The language the court used—“mischievous or vicious”—was based on legal precedents, especially a 1914 case involving an injury from a domestic animal, Bischoff v. Cheney, in which an Angora cat bit a neighbor, and the caretaker was sued for “failing to restrain a cat known to be vicious.” In that case, the court concluded that, as a species, “the cat’s disposition is kindly and docile, and by nature it is one of the most tame and harmless of all domestic animals” and also that “the cat is not … naturally inclined to mischief, such as, for example, cattle, whose instinct is to rove, and whose practice is to eat and trample growing crops.” Because the plaintiff in that case could not prove the defendant had prior knowledge of the Angora’s vicious nature, the court ruled in favor of the defendant.

In considering the current case, the court cited Bischoff v. Cheney when it stated that, “this court recognized that domestic animals fall into three general categories: (1) animals that ‘have either mischievous or vicious propensities which are known by [the owner]’; (2) those that belong ‘to a species naturally inclined to do mischief or be vicious,’ but that have no known mischievous propensities; and (3) those that neither have known mischievous propensities nor belong to a species with naturally mischievous propensities.”

The Court concluded that, “as a matter of law, the owner or keeper of a domestic animal has a duty to take reasonable steps to prevent the animal from causing injuries that are foreseeable because the animal belongs to a class of animals that is naturally inclined to cause such injuries.” The ruling also stated that, “it was foreseeable that Scuppy would bite the minor plaintiff causing his injury because horses, as a species, have a natural inclination to bite.”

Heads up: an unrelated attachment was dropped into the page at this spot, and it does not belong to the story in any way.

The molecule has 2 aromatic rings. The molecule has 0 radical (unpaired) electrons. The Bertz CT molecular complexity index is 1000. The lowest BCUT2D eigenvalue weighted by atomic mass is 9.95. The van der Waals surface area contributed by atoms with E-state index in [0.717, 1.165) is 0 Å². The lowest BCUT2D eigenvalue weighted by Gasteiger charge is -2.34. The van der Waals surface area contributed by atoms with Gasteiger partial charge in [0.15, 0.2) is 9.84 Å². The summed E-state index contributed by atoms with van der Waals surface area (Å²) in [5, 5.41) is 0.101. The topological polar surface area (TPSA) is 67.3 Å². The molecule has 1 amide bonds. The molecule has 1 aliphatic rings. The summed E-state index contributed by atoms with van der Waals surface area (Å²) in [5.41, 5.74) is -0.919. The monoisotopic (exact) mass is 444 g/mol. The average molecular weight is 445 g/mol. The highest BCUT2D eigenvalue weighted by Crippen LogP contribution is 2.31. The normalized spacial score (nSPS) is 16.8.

In other words, horses belong in category two: “a species naturally inclined to do mischief or be vicious.”

The fallout

 Words are powerful. “Inclined to do mischief” might have been a more apt description, but it was the term “vicious horse” that appeared in headlines around the world. Most Connecticut citizens seemed to think that labeling horses “vicious” was somewhat ridiculous. In short, it was widely believed, the ruling was making Connecticut look bad.

Still, I was surprised that some Connecticut residents, horse owners included, believed the ruling didn’t have much to do with them. I heard one backyard owner scoff, “Who cares? It doesn’t affect us.” Her reasoning? The court had stopped short of saying that horse owners had any more liability than they’d had in the past. Lawsuits would still be decided on a case-by-case basis.

What had changed was this: A plaintiff or injured party would no longer have to prove that an owner knew a horse had a prior history of bad behavior in order to plead a case. Instead, it would be considered common knowledge that horses were naturally inclined to bite, given the nature of their species.

But while some dismissed the impact of the case, many of us in the horse community were worried that pairing the words “vicious” and “horses” in the same sentence could only spell bad news for Connecticut horse owners.